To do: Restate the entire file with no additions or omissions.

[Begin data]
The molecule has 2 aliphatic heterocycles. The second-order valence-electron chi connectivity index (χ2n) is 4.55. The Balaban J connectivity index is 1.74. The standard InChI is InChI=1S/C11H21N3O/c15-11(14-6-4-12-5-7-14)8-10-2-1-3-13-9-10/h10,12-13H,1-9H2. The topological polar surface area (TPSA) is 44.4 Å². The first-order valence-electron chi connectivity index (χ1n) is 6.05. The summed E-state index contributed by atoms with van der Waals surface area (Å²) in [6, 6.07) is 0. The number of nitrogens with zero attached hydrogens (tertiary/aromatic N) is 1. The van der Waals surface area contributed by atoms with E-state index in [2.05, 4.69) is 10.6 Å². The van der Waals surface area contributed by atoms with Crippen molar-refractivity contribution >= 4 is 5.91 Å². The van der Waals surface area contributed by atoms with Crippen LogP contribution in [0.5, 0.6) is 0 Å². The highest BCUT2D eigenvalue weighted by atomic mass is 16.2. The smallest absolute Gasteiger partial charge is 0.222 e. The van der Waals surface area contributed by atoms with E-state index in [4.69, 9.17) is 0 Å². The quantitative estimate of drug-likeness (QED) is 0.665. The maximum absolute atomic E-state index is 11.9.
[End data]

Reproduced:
The molecule has 2 aliphatic heterocycles. The second-order valence-electron chi connectivity index (χ2n) is 4.55. The Balaban J connectivity index is 1.74. The standard InChI is InChI=1S/C11H21N3O/c15-11(14-6-4-12-5-7-14)8-10-2-1-3-13-9-10/h10,12-13H,1-9H2. The topological polar surface area (TPSA) is 44.4 Å². The first-order valence-electron chi connectivity index (χ1n) is 6.05. The summed E-state index contributed by atoms with van der Waals surface area (Å²) in [6, 6.07) is 0. The number of nitrogens with zero attached hydrogens (tertiary/aromatic N) is 1. The van der Waals surface area contributed by atoms with E-state index in [2.05, 4.69) is 10.6 Å². The van der Waals surface area contributed by atoms with Crippen molar-refractivity contribution >= 4 is 5.91 Å². The van der Waals surface area contributed by atoms with Crippen LogP contribution in [0.5, 0.6) is 0 Å². The highest BCUT2D eigenvalue weighted by atomic mass is 16.2. The smallest absolute Gasteiger partial charge is 0.222 e. The van der Waals surface area contributed by atoms with E-state index in [4.69, 9.17) is 0 Å². The quantitative estimate of drug-likeness (QED) is 0.665. The maximum absolute atomic E-state index is 11.9.